Music beyond ordinariness
In a world comprising a medley of sounds and tones, a concentrated preoccupation with music is particularly valuable. Experiencing music, however, can amount to more than sheer well-being or an antidote to everyday stress. Hosted by the Department of Music, the forthcoming Lachenmann Symposium aims to kindle our longing for the unknown.
BY JÖRN PETER HIEKEL
“We do not simply hear something new, but we hear in a new way and with different ears, we hear something unheard of in this sense,” writes the philosopher Bernhard Waldenfels, who was recently a guest at ZHdK. This listening experience has to do with longing for a particular intensity, with which contemporary music, in a self-evident manner of sorts, relies on a tonal language that consciously escapes the familiar and whatever else makes easy listening. This perspective also outlines the horizon of many contemporary composers — including those teaching and studying at ZHdK.
Longing entices listening adventures
Lachenmann Symposium at ZHdK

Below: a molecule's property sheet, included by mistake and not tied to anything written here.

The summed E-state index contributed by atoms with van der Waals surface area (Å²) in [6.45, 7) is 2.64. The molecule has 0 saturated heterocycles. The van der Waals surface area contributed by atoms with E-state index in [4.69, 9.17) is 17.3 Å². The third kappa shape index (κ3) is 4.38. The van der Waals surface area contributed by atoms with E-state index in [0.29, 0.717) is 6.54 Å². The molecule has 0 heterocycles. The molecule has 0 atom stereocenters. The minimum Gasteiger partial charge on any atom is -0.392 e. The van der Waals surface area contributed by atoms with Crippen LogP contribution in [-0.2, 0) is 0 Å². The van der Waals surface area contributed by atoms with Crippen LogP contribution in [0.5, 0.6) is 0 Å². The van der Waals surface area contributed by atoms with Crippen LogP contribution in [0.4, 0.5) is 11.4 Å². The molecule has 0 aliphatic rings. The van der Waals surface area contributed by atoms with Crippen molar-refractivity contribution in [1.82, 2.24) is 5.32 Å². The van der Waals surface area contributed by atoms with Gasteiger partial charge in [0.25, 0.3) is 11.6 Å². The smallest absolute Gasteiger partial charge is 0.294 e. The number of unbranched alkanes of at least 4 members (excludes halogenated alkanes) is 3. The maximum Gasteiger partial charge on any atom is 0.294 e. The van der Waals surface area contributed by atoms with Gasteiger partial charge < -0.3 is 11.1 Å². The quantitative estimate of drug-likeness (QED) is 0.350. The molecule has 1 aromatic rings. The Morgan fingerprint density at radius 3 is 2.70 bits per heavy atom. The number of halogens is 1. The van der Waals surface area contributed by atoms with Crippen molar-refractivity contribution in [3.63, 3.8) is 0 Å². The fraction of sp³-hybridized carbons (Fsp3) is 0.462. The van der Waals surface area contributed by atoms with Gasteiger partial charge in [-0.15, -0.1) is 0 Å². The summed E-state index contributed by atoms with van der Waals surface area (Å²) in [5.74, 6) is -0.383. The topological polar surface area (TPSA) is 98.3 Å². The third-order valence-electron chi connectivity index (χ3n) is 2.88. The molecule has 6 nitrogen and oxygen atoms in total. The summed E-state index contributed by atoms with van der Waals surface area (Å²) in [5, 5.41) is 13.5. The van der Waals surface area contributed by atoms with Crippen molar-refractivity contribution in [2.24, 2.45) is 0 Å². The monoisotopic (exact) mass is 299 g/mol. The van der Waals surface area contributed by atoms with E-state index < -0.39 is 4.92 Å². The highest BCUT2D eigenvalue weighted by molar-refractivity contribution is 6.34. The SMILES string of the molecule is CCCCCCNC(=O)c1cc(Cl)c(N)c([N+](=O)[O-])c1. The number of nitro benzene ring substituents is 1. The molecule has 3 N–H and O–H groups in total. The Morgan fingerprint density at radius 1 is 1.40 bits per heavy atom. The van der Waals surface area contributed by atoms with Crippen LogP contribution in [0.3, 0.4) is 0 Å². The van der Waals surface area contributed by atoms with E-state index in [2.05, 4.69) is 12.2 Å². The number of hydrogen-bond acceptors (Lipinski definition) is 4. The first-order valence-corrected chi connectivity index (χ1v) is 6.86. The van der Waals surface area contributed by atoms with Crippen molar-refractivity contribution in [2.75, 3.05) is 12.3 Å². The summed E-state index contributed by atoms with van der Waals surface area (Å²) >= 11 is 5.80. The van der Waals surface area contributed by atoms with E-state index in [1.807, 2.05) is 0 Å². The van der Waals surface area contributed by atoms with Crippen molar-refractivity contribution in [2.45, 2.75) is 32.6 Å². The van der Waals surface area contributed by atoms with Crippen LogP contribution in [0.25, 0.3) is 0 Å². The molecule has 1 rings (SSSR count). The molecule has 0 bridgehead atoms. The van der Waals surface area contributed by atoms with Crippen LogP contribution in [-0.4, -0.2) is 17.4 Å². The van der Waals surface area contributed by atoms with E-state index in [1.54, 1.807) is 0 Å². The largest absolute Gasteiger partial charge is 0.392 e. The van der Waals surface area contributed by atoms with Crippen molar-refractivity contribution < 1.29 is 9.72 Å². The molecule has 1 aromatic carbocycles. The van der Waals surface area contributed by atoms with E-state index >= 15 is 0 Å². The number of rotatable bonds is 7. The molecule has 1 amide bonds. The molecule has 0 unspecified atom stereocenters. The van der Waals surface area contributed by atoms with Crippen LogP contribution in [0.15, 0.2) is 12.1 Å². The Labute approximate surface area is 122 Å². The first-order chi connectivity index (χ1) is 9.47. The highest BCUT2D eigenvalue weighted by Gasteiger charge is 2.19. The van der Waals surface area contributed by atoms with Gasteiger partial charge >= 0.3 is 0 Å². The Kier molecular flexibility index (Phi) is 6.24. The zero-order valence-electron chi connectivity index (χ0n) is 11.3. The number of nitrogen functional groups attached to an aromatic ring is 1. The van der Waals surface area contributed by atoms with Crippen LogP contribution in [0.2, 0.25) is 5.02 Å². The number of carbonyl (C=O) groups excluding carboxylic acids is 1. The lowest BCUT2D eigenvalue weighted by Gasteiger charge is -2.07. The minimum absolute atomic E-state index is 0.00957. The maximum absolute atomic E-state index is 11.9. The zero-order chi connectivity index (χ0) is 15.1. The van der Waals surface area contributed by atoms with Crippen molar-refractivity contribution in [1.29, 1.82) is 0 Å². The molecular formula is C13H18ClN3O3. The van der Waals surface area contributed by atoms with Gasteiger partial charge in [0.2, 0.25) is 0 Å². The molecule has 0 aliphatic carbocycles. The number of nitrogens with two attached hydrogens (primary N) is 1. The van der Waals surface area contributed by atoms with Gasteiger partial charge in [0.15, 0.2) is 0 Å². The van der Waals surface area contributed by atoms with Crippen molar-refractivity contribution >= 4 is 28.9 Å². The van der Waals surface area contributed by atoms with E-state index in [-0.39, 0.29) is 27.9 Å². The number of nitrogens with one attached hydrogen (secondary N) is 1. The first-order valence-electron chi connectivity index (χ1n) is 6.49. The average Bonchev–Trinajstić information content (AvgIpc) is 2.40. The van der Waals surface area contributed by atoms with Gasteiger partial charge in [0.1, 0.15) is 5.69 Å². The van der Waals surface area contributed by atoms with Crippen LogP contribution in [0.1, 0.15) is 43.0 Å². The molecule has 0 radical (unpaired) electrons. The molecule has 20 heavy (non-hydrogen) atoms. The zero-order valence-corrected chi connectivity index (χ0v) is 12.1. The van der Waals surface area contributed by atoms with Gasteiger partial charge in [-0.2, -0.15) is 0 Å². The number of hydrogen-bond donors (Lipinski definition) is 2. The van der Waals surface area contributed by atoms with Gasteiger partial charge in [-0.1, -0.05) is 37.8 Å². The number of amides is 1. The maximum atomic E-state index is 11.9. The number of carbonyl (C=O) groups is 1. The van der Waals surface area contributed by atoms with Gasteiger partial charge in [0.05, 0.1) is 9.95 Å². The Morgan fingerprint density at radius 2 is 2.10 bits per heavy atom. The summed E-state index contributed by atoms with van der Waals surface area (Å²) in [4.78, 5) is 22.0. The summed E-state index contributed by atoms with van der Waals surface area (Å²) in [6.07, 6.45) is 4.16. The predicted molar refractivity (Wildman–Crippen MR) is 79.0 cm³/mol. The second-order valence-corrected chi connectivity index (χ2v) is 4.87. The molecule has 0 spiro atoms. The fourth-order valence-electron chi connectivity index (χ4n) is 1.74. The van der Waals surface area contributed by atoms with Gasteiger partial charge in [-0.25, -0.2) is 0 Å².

Helmut Lachenmann’s music, which is among the most influential positions within contemporary music far beyond Europe, has frequently been combined in symphony concerts with that of Robert Schumann, most recently by Simon Rattle and the Berliner Philharmoniker. One of Lachenmann’s major pieces is titled “‘Zwei Gefühle …’. Music with Leonardo.” It later made its way into Lachenmann’s probably best-known work, the opera “Das Mädchen mit den Schwefelhölzern” (“The Girl with the Sulphur Woods”), a highly impressive contribution to the theme of longing. This piece, which has already been performed in numerous musical metropolises in Europe, America and Asia, will finally be performed in Zurich from October 2019. It also forms the centrepiece of a small Lachenmann Symposium. Organised jointly by ZHdK’s Department of Music and Zurich Opera House, the event will feature three concerts and an international symposium.